Most major corporations are C corps, most smaller firms are S corps. The big difference between the two is that C corporation shareholders are subject to double taxation.
That means the government taxes the C company’s income at corporate rates, and taxes the dividends after the corporation distributes them to the shareholders. Ouch.
Dividends For Corporate Shareholders
What are dividends you may ask? That’s what you call the money that filters through to the shareholders in a corporation. Dividends in this case serve the same purpose that wages and salaries do for ordinary employees in ordinary jobs.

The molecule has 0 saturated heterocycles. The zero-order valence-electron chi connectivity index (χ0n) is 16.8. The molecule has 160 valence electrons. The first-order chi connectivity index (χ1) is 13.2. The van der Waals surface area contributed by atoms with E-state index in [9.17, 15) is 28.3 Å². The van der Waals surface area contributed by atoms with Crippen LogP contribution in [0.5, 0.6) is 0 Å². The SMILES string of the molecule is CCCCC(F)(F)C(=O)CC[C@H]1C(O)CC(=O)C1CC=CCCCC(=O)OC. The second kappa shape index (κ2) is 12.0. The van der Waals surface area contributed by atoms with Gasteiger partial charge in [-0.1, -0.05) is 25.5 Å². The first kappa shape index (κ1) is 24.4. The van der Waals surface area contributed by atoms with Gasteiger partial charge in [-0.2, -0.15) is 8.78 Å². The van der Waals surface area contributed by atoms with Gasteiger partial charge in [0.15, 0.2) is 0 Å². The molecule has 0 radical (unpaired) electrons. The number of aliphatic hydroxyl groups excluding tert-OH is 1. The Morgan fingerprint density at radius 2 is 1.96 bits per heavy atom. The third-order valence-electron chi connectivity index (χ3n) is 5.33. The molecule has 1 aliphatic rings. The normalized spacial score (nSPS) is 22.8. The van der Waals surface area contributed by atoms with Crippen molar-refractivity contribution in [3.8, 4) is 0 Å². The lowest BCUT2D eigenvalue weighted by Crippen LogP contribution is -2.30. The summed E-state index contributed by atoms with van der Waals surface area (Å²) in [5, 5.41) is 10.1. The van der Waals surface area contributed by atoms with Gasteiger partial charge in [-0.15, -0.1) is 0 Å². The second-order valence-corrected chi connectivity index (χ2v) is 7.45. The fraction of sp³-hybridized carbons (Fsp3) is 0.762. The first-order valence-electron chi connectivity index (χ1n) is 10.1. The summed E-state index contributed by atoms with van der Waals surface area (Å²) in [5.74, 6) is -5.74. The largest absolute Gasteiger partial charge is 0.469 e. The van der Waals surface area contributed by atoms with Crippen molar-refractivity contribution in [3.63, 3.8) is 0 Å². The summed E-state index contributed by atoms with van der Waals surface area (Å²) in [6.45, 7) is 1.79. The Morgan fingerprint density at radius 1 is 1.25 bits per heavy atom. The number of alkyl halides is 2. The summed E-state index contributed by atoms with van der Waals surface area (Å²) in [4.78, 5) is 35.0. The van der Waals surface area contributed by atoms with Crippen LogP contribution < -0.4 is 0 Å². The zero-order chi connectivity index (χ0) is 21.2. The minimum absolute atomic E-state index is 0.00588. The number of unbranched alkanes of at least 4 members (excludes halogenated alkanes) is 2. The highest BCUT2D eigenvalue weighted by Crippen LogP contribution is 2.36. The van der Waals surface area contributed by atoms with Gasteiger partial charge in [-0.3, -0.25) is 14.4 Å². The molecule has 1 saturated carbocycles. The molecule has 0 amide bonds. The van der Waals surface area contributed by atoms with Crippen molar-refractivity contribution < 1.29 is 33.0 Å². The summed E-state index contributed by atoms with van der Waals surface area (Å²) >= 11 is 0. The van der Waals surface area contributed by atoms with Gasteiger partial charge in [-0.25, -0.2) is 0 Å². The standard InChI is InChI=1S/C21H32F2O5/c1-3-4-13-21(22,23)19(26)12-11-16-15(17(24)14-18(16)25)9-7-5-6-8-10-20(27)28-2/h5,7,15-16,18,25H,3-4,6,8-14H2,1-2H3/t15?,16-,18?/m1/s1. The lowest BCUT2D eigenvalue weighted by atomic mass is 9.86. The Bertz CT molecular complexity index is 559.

But if you’re an S corporation, that’s not an issue. Also, you can pay yourself a salary and the government won’t subject it to self-employment tax. S corporations are designed for small companies, which yours will presumably start out as.
Difference Between LLCs And S Corps
Finally, there are LLCs. The most important difference between them and S corporations is how the IRS treats excess profits. Or in IRS jargon, “distributions.”
Let's say you own and operate an S Corporation and pay yourself a “reasonable” salary out of the profits. The remaining profit is “distributed” to you at the end of the year and isn’t subject to self-employment tax. Be sure to read my post on What’s The Right Ratio Between Salary And Distribution To Save On Taxes And Avoid An Audit?